Ephesus, Ecumenical Council of

   The Third Ecumenical Council called in 431 at Ephesus by Theodosios II (q.v.) to settle a dispute between Nestorios, patriarch of Constantinople (qq.v.), and Cyril, patriarch ofAlexandria (qq.v.), over the exact relationship of Christ's human and divine natures. Nestorios followed the theological school at Antioch (q.v.) which believed that although the two natures were in contact, they were essentially independent of each other. This led him to state that Mary was not, properly speaking, the Theotokos (q.v.), or " bearer of God," but the mother of a man, Christ. After all, Nestorios reasoned, how can one say that God, who is unchanging, was born and grew up? This attack on Mary aroused great passions within the church. When the council opened, the situation was chaotic, even disgraceful. Cyril borrowed 1,500 pounds of gold to bribe high officials at court. His supporters roamed the streets of Ephesus shouting and looking for trouble. Nestorios's house had to be guarded by soldiers for his protection. John I (q.v.), patriarch of Antioch, and Nestorios's main supporter, arrived three weeks late, which allowed Cyril to engineer Nestorios's condemnation. John I quickly responded by organizing a rival council on the spot to condemn Cyril, whom they declared deposed. At first Theodosios II let the two depositions stand, but Cyril's money and influence at court, including the support of Theodosios II's sister Pulcheria (q.v.), won the day, and he was allowed to resume his see (q.v.). However, Nestorios remained in exile in Egypt (q.v.). In 433 moderates on both sides agreed to accept the epithet Theotokos (q.v.) for Mary, and agreed to a compromise formula stating that Christ had two natures that existed in an unconfused union. Nestorios's followers retreated to Edessa (q.v.), and, after Zeno (q.v.) drove them from that city in 489, to Nisibis, in Persia (qq.v.). In terms of their ecclesiastical rivalry, the see of Alexandria had humiliated the upstart see of Constantinople.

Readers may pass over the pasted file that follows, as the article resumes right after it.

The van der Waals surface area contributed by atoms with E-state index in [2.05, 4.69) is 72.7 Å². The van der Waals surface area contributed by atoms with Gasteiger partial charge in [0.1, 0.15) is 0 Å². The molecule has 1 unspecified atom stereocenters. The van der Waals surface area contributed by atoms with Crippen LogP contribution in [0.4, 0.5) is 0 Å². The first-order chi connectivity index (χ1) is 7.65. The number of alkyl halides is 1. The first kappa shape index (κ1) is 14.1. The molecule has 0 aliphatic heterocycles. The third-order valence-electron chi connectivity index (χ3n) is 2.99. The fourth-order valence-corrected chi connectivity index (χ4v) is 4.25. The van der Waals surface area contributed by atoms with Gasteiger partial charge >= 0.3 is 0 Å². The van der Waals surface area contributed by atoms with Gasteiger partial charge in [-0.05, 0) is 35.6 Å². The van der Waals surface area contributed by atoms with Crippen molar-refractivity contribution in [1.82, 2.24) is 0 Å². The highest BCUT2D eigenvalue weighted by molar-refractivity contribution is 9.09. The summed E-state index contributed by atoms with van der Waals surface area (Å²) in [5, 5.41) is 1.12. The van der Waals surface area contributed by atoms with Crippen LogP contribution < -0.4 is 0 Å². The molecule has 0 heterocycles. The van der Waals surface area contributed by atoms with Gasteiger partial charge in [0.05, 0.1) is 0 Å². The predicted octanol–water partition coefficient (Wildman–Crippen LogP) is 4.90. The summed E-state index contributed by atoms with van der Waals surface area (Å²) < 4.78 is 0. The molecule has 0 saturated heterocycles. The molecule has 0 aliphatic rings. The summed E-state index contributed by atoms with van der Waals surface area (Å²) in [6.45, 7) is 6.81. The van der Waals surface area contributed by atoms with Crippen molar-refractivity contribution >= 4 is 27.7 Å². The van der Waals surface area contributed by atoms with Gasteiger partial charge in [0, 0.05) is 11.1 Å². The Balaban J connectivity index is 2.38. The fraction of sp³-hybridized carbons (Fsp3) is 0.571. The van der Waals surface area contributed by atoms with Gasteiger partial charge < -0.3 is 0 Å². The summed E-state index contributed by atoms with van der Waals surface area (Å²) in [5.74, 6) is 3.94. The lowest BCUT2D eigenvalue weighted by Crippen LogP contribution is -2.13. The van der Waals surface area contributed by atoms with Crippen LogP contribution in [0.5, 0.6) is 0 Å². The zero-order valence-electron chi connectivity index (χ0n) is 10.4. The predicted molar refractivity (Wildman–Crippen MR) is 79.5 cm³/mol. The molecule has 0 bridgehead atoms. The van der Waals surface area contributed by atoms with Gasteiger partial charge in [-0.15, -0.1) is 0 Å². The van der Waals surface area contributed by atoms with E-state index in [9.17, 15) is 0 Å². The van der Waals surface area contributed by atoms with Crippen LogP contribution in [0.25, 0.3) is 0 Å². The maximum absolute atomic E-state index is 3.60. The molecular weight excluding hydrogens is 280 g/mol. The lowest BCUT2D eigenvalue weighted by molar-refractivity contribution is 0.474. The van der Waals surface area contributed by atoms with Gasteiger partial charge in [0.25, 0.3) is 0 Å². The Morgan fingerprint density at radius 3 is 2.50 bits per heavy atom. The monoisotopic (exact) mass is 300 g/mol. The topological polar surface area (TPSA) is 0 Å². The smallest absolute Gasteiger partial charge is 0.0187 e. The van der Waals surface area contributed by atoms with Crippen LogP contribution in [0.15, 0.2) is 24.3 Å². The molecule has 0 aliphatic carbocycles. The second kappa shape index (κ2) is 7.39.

Historical Dictionary of Byzantium . .

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